According to Google, updates happen at least once per day on average, but major changes are far less frequent, often only once per month or less. Although most updates can go unnoticed, when one hits your site it can be stressful and scary.
Knowing how to understand then handle a Google algorithm update is vital to running a business in the 21st century when ranking for keywords is critical to bringing in new customers.
What are Google Algorithm Updates?
Google can serve results to their users via an algorithm which decides which page are best for the queries that you search for. Periodically they update the algorithm to fix different exploits that are being used and to tweak the algorithm to improve their search results.
In this article, we’re focusing on the major changes which happen quite rarely, often only a few times each year. Typically these updates only focus on a specific issue, but changes like Penguin and Panda target millions of results and can impact hundreds of thousands of businesses because they alter some of the key signals significantly.
Should You Believe What Google Tells You?
The majority of updates go unrecognized by Google, by occasionally they will admit that an update has happened and give a vague indication as to what they adjusted. But should you believe what they tell you? It’s widely accepted that they omit the truth to prevent spammers from figuring out their algorithm.
Accepting Google at their word is naive, but there’s no reason to presume that they are lying. Instead, you need to read between the lines and test to figure out what an update is targeting.
What Can Be Done If You Are Hit By an Update?
If your site gets hit by an update, then you need to be careful about how you respond. Making the right choice can put you ahead of where you were before while making a misstep can drop your rankings further and leave them there for months or years.
Don’t Freak Out
Most importantly, if a website gets hit by a Google update, the worst thing that you can do is to freak out. Google has filed a patent which they use to find spammers by looking for websites that reverse changes quickly after they get negative results and freaking out can make the situation worse.
Instead, you need to take a few days at least to see what happens so that you can get more data and see how the update plays out for your website; it’s not unheard of for your website to regain rankings naturally.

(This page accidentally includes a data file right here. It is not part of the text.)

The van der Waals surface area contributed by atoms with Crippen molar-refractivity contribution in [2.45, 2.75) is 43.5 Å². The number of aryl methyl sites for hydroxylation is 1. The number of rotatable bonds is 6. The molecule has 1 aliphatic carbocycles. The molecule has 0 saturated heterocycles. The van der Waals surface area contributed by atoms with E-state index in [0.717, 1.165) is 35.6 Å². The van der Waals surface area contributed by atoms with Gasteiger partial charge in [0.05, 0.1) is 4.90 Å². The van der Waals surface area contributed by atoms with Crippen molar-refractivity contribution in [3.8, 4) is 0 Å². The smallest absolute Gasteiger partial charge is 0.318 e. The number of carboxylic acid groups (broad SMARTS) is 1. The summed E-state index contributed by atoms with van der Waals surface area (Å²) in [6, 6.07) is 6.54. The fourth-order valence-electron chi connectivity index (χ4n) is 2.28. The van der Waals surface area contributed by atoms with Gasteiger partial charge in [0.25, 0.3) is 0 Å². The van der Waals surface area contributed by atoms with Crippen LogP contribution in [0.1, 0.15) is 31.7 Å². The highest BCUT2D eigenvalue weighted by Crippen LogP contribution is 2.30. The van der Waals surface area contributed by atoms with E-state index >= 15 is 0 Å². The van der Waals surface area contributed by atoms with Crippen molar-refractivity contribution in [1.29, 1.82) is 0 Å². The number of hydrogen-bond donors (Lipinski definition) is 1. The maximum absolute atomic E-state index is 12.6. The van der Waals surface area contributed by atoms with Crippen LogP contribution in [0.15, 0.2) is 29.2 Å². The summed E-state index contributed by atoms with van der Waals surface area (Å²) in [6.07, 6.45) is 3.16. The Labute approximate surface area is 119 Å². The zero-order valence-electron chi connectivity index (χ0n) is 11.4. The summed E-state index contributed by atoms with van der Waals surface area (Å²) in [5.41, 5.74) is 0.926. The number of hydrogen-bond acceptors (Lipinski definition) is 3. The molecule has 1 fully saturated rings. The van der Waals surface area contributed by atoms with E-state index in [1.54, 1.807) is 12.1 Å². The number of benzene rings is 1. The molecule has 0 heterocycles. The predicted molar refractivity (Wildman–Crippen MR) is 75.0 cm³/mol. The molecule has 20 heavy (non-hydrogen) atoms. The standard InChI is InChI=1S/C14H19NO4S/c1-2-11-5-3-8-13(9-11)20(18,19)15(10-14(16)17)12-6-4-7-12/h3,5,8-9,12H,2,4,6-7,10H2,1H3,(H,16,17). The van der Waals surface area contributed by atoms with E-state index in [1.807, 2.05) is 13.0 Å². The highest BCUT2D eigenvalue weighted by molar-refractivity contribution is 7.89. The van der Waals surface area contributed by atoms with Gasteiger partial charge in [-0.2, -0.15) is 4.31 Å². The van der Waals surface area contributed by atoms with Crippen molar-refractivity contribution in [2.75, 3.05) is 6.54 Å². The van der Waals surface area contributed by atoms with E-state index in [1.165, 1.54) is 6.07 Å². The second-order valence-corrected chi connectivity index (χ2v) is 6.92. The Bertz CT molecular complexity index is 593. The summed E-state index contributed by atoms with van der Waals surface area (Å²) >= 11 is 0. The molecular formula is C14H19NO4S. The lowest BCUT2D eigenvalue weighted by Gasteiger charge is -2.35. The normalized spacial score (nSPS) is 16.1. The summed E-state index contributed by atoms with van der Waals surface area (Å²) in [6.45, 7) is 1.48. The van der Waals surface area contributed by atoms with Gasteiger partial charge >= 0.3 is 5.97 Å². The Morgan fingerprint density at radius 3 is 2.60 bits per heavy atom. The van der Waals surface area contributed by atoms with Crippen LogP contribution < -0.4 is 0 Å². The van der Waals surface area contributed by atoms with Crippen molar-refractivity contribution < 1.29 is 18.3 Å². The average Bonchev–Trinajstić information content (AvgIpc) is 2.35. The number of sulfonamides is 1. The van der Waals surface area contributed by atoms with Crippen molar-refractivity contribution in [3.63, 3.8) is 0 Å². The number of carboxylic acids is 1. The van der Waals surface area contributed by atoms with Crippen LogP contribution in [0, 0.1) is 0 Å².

Read Responses by Respectable Bloggers
To figure out precisely what the update targeted you might want to read what some of the respectable bloggers have to say about the issue. Some of them will have figured it out, and this can help you to understand where the problem is so that you can fix it.
Do Some Research
If an update happens and no bloggers have figured out the issue that your site is happening, it might be necessary to conduct some research. If you are unable to do this, I can help to figure out the update to increase your rankings.
This research often involves looking for problems on your site and then comparing it to a range of other websites that are also impacted by the algorithm change. Often, many of the sites which are hit by a change have factors in common like low-quality content, bad links or high exact match anchor text.
Continue with What You Believe is Right
If after looking at what has happened to your site and the others which are hit by the update, you still believe that there is nothing wrong with your website, you might need to continue as if nothing happened. Often Google staff members will say that there is nothing that site owners can do to fix their rankings after an update and sometimes that’s true. In this case, you need to continue doing what’s right, and eventually, you’ll see an uptick in your traffic.
Major Google Algorithm Updates